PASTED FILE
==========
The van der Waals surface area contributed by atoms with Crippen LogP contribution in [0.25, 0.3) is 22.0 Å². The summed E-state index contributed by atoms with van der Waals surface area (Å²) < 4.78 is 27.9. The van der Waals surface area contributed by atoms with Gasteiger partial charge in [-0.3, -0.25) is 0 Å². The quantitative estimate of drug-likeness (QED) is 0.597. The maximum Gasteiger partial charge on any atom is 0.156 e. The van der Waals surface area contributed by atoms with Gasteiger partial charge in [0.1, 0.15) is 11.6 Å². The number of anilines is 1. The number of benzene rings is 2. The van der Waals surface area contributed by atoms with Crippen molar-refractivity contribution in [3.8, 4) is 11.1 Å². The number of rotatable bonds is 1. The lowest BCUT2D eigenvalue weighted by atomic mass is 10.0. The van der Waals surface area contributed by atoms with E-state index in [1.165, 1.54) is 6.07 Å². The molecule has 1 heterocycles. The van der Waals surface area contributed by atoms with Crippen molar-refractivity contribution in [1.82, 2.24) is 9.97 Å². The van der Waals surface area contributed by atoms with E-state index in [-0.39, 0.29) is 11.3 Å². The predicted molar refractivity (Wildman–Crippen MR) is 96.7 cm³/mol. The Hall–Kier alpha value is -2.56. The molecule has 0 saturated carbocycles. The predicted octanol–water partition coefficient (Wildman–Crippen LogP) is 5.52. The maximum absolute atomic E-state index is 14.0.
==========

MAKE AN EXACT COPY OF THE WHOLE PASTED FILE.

The van der Waals surface area contributed by atoms with Crippen LogP contribution in [0.25, 0.3) is 22.0 Å². The summed E-state index contributed by atoms with van der Waals surface area (Å²) < 4.78 is 27.9. The van der Waals surface area contributed by atoms with Gasteiger partial charge in [-0.3, -0.25) is 0 Å². The quantitative estimate of drug-likeness (QED) is 0.597. The maximum Gasteiger partial charge on any atom is 0.156 e. The van der Waals surface area contributed by atoms with Gasteiger partial charge in [0.1, 0.15) is 11.6 Å². The number of anilines is 1. The number of benzene rings is 2. The van der Waals surface area contributed by atoms with Crippen molar-refractivity contribution in [3.8, 4) is 11.1 Å². The number of rotatable bonds is 1. The lowest BCUT2D eigenvalue weighted by atomic mass is 10.0. The van der Waals surface area contributed by atoms with E-state index in [1.165, 1.54) is 6.07 Å². The molecule has 1 heterocycles. The van der Waals surface area contributed by atoms with Crippen molar-refractivity contribution in [1.82, 2.24) is 9.97 Å². The van der Waals surface area contributed by atoms with E-state index in [-0.39, 0.29) is 11.3 Å². The predicted molar refractivity (Wildman–Crippen MR) is 96.7 cm³/mol. The Hall–Kier alpha value is -2.56. The molecule has 0 saturated carbocycles. The predicted octanol–water partition coefficient (Wildman–Crippen LogP) is 5.52. The maximum absolute atomic E-state index is 14.0.